Decision making and organisational change

Have you ever witnessed an attempt at organisational change and thought to yourself, “How could they have possibly thought that would work?

Decision making

I know I have, and the answer can often be traced back to the decision making process used to decide on the change in the first place.

While certainly not professing decision making omnipotence I would like to share with you a straight forward decision making framework that you may find useful to keep in mind when it’s you that is tasked with  organisational change responsibilities.

Decision Making Style How it works Good for… However…
Directive You decide on your own.
  • You are confident you have all the information necessary to make the decision
  • Quick decisions
  • You’ll need to personally explain, justify it to all impacted people
  • Risk of rejection\failure of adoption.
Consultative Individual You consult with one or more individuals and then make the decision yourself.
  • You need additional support within the larger group for the decision to be accepted.
  • You need more information.
  • You need to test your decision out on a representative sample of the larger group.
  • There are too many people involved to consult everyone.
  • Seeding a critical mass of supporters to the change
  • Requires a little more time
  • Careful to select the most appropriate representatives
  • Possible to alienate influencers excluded from this consultation (that feel they should have been included)
Consultative Group You consult a group of people, but ultimately make the decision yourself.
  • You’ll need whole group support for the decision.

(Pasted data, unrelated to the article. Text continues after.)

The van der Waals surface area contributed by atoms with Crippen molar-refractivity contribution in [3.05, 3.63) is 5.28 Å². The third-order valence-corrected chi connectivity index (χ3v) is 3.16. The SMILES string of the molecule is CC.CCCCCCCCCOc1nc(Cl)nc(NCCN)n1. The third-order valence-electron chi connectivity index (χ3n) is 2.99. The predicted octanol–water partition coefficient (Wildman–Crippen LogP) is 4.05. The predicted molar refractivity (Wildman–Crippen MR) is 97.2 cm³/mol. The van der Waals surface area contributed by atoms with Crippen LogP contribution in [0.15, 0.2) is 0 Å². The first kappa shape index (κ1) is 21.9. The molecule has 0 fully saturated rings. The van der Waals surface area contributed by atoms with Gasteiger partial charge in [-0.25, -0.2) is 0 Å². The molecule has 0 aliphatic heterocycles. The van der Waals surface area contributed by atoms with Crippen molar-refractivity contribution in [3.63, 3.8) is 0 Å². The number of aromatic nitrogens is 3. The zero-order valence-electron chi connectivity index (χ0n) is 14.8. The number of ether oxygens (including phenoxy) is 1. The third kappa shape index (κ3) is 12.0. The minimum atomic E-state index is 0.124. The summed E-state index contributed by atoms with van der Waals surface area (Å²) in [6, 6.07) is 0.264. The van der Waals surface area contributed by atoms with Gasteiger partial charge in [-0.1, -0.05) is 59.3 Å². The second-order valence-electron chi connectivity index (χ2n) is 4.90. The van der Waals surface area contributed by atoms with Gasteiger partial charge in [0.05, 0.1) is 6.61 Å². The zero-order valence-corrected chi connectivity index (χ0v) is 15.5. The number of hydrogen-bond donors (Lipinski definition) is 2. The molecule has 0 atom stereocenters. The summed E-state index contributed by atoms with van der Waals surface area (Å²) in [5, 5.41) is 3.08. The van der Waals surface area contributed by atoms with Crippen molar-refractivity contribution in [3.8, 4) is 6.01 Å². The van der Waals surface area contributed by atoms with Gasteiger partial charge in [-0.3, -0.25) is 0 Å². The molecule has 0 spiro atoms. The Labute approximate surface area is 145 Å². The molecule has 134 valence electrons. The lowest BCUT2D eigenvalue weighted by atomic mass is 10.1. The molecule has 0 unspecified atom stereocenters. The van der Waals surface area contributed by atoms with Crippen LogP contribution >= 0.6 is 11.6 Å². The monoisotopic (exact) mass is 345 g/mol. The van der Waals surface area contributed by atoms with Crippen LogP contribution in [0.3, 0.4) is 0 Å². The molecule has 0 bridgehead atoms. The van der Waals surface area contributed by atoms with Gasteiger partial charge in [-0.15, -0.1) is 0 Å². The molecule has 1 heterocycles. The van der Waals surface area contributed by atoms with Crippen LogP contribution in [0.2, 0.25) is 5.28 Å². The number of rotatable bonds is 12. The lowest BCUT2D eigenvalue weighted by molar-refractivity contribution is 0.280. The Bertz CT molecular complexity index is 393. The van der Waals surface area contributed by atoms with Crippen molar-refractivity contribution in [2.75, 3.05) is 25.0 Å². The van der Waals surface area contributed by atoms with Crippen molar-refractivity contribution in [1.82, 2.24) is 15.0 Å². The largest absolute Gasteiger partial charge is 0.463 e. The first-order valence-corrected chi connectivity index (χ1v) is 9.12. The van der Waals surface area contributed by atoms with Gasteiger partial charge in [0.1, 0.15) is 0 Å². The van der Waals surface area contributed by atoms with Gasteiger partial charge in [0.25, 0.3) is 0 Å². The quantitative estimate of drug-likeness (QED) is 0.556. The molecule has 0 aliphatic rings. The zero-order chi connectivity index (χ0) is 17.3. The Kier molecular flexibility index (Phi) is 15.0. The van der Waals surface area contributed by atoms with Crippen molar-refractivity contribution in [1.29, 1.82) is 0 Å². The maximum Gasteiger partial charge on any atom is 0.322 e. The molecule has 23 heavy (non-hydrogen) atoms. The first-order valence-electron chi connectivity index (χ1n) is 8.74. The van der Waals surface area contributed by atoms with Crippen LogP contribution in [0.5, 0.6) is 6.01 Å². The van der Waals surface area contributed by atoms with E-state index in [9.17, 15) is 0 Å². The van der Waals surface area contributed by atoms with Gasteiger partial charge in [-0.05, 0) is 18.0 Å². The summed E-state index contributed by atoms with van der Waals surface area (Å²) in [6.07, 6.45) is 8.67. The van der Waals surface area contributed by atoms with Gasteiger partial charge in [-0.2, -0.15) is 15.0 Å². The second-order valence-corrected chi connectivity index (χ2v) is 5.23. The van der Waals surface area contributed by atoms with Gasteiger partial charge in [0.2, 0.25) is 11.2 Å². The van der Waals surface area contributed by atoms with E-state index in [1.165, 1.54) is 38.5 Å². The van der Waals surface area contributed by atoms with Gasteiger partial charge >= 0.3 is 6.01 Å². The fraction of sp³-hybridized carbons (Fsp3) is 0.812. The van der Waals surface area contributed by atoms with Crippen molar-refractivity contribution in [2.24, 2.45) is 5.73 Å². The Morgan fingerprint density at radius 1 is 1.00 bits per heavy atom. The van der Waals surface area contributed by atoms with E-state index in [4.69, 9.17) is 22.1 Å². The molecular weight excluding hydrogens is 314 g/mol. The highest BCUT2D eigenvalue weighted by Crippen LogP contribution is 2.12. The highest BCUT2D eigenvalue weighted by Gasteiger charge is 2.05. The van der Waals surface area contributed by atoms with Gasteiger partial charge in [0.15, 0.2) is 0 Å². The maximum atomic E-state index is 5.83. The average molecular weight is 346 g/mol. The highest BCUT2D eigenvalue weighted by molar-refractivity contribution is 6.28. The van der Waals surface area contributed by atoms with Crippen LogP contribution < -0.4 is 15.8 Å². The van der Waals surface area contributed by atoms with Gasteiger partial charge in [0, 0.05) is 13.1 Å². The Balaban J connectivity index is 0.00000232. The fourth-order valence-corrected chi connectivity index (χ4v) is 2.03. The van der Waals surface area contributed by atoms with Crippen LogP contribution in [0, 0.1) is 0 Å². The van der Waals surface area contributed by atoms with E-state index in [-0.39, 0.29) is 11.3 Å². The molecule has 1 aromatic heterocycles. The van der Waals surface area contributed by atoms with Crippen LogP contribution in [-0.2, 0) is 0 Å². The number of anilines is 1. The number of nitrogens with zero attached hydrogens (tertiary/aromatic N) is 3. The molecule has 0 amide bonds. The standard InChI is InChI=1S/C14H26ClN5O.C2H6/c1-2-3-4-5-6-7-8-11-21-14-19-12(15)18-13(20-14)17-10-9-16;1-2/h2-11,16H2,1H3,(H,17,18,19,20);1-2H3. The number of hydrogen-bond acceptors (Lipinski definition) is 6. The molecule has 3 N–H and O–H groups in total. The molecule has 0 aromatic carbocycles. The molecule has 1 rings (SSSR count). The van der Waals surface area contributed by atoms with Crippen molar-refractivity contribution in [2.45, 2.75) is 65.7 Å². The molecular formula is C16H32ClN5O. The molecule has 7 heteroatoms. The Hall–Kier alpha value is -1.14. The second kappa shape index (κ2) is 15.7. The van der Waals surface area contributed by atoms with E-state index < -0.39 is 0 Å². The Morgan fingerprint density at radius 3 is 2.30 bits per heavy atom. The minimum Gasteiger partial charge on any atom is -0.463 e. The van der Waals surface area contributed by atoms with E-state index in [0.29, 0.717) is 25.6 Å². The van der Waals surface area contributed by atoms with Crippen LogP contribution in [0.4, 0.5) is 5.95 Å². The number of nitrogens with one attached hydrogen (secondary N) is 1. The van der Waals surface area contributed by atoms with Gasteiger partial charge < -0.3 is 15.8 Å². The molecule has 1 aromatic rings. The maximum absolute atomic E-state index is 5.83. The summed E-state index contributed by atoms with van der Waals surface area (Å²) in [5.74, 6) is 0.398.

• Manageable number of people impacted, such that they can be consulted.
  • You need more information
  • Requires a little more time again
  • Higher cost in lost productivity (for larger groups)
  • You’ll need an appropriate forum for the discussion
  • Requires independent moderation\facilitation
Participative You engage a group of people to participate in the decision making and abide by the group’s decision.
  • You need to engage the group and are prepared to accept the group decision.
  • Must be prepared to accept the group decision.
  • You have time to consider and address the issues and opinions of the group
  • Requires independent moderation\facilitation
Delagative You set the ground rules (scope, limitations, desired outcomes, etc) and trust your group of delegates to make the decision.
  • You have confidence in the groups’ ability to make the best decision for the organisation.
  • You don’t have time to be directly involved yourself.
  • The expectations and outcomes of the decision are able to be articulated clearly.
  • Although you may delegate the responsibility to the group, the accountability will remain with you.

And so there it is; nothing too surprising right?

Organisational Change

Organisational Change

None-the-less, hopefully just knowing such a framework exists (and btw, there are lots of them), will cause you to pause and think about the change you are trying to initiate and therefore the decision making style that’s likely to gain you, and your change, the most practical support.

(original author: Dean Lane)

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